“There was a big concern that they might have to shut down just based on the process that DNR followed, not any other issues, so we’re really excited and hopeful that that will be able to provide the supply needed for several mills in the Olympic region,” McAleer said at the meeting.

Franz responded that DNR would make sure Karnes’ and Toma’s input would be considered on the pilot program director’s job description and scope.

“That should be literally, if it hasn’t been announced, it’s on the heels of being announced,” Franz said.

“We’ll need your help, guys, to help fill it with top talent, right?,” she said.

“That will help specifically in your area.”

Franz said she was against a recent proposal, put forward by former Lands Commissioners Jennifer Belcher and Peter Goldmark, to combat climate change by creating ecological reserves that would annually, over 20 years, make off limits to commercial harvest 5 percent of Western Washington forest lands.

“I believe that this is not the best for our environment,” Franz said.

“It’s also not the best for our communities.

“I think the most sustainable thing we can be doing is actually growing our wood here in Washington state.

“If we are now exporting the production of our wood, we are now increasing transportation cost, we are also increasing the greenhouse gas emissions from transportation.”

DNR is responsible for 50 percent of production in many mills in the state, Franz said, adding that, if that production ceases, it could lead to problems similar to those occurring in Central Washington, where there are no mills and an abundance of unhealthy private, state and federal forest lands.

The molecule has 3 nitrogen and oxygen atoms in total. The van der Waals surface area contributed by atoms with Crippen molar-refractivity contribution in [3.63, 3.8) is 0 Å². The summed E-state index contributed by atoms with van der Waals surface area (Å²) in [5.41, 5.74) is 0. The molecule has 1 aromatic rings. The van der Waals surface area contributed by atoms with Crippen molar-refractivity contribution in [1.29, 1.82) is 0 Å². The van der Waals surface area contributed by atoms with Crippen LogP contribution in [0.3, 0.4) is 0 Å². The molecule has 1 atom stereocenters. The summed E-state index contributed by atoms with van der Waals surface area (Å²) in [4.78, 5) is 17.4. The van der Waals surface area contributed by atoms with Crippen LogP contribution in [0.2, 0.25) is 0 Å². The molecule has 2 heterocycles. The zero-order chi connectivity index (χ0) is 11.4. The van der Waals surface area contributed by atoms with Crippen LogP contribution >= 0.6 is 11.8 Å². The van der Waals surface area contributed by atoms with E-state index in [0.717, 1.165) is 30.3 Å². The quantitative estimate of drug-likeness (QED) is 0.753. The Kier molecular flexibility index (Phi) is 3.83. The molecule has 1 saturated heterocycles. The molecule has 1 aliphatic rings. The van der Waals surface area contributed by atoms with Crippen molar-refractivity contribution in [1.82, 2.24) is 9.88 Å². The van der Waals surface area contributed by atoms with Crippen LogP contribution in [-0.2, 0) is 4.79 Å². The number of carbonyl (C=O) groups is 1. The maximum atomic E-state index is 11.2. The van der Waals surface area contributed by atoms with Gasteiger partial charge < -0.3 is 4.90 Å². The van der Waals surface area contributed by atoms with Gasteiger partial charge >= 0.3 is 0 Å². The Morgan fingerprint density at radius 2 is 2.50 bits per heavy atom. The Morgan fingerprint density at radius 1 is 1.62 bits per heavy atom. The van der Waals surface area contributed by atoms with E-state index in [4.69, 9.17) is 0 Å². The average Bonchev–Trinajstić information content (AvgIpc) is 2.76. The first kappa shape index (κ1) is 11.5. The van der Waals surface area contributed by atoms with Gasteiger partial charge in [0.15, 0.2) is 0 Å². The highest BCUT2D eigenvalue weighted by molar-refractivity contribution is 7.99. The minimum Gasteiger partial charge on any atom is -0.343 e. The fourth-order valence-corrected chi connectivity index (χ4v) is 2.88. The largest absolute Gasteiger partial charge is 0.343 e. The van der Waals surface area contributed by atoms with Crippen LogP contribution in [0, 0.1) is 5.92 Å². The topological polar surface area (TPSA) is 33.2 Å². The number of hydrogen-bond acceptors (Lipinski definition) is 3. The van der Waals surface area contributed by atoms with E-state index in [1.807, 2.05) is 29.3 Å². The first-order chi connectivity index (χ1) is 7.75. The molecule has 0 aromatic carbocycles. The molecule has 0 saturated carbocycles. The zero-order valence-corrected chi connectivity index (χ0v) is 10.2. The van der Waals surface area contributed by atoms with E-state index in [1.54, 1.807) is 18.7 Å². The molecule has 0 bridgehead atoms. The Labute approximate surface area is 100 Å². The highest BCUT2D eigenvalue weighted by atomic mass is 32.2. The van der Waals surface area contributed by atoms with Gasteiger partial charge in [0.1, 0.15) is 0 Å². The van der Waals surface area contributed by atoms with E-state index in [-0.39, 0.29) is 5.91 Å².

Franz said DNR has already set aside almost 40 percent of its 2 million acres.

A top priority is addressing a lawsuit before the state Supreme Court over marbled murrelet habitat that questions the definition of public interest as it relates to DNR land.

“We balanced our responsibility under the Endangered Species Act as well as balancing our responsibilities as fiduciaries to the trust,” Franz said.

She also discussed a trust lands performance assessment and pledged to ensure an inventory of forest lands is accurate and reliable.

“It’s not a one-and-done work,” she said.

House Bill 1168, which Gov. Jay Inslee signed, provides $500 million to upgrade wildfire response and speed up forest restoration, and funds 100 new firefighter positions.

There were 225 fires this April compared with 160 last year.

Over the last two years, 40 percent of fires were west of the Cascades.

“We are seeing southwest and the coast having significant drought concerns, and we’re just starting in June,” Franz said.

To view her presentation, go to clallam.org and click “Link to Archive” on the home page.

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Senior Staff Writer Paul Gottlieb can be reached at 360-452-2345, ext. 55650, or at [email protected].